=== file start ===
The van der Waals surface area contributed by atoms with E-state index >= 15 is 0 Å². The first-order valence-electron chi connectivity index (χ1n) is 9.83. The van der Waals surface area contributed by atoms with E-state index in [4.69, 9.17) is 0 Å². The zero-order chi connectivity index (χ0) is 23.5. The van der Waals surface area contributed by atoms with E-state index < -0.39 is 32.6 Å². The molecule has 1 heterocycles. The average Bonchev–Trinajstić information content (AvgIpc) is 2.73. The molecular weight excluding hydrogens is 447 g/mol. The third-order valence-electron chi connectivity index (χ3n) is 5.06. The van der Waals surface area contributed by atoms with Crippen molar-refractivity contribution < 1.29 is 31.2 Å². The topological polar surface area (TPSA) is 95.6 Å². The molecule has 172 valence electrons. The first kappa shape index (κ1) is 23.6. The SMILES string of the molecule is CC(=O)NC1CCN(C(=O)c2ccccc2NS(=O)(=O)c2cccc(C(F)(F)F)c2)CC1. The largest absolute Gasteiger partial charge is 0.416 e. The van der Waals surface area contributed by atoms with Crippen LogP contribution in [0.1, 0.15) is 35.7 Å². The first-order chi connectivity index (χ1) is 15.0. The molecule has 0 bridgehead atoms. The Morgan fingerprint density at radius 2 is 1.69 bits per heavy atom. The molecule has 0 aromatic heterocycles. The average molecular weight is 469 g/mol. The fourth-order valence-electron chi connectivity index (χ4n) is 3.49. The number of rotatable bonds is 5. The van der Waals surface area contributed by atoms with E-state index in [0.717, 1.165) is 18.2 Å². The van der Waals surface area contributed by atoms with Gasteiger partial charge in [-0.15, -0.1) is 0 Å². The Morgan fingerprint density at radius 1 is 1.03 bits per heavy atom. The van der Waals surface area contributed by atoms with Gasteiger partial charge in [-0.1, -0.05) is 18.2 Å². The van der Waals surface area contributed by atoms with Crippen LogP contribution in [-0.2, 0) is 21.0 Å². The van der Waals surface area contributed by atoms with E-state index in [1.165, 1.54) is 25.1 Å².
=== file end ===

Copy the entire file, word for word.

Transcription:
The van der Waals surface area contributed by atoms with E-state index >= 15 is 0 Å². The first-order valence-electron chi connectivity index (χ1n) is 9.83. The van der Waals surface area contributed by atoms with E-state index in [4.69, 9.17) is 0 Å². The zero-order chi connectivity index (χ0) is 23.5. The van der Waals surface area contributed by atoms with E-state index < -0.39 is 32.6 Å². The molecule has 1 heterocycles. The average Bonchev–Trinajstić information content (AvgIpc) is 2.73. The molecular weight excluding hydrogens is 447 g/mol. The third-order valence-electron chi connectivity index (χ3n) is 5.06. The van der Waals surface area contributed by atoms with Crippen molar-refractivity contribution < 1.29 is 31.2 Å². The topological polar surface area (TPSA) is 95.6 Å². The molecule has 172 valence electrons. The first kappa shape index (κ1) is 23.6. The SMILES string of the molecule is CC(=O)NC1CCN(C(=O)c2ccccc2NS(=O)(=O)c2cccc(C(F)(F)F)c2)CC1. The largest absolute Gasteiger partial charge is 0.416 e. The van der Waals surface area contributed by atoms with Crippen LogP contribution in [0.1, 0.15) is 35.7 Å². The first-order chi connectivity index (χ1) is 15.0. The molecule has 0 bridgehead atoms. The Morgan fingerprint density at radius 2 is 1.69 bits per heavy atom. The molecule has 0 aromatic heterocycles. The average molecular weight is 469 g/mol. The fourth-order valence-electron chi connectivity index (χ4n) is 3.49. The number of rotatable bonds is 5. The van der Waals surface area contributed by atoms with E-state index in [0.717, 1.165) is 18.2 Å². The van der Waals surface area contributed by atoms with Gasteiger partial charge in [-0.15, -0.1) is 0 Å². The Morgan fingerprint density at radius 1 is 1.03 bits per heavy atom. The van der Waals surface area contributed by atoms with Gasteiger partial charge in [-0.1, -0.05) is 18.2 Å². The van der Waals surface area contributed by atoms with Crippen LogP contribution in [-0.2, 0) is 21.0 Å². The van der Waals surface area contributed by atoms with E-state index in [1.165, 1.54) is 25.1 Å².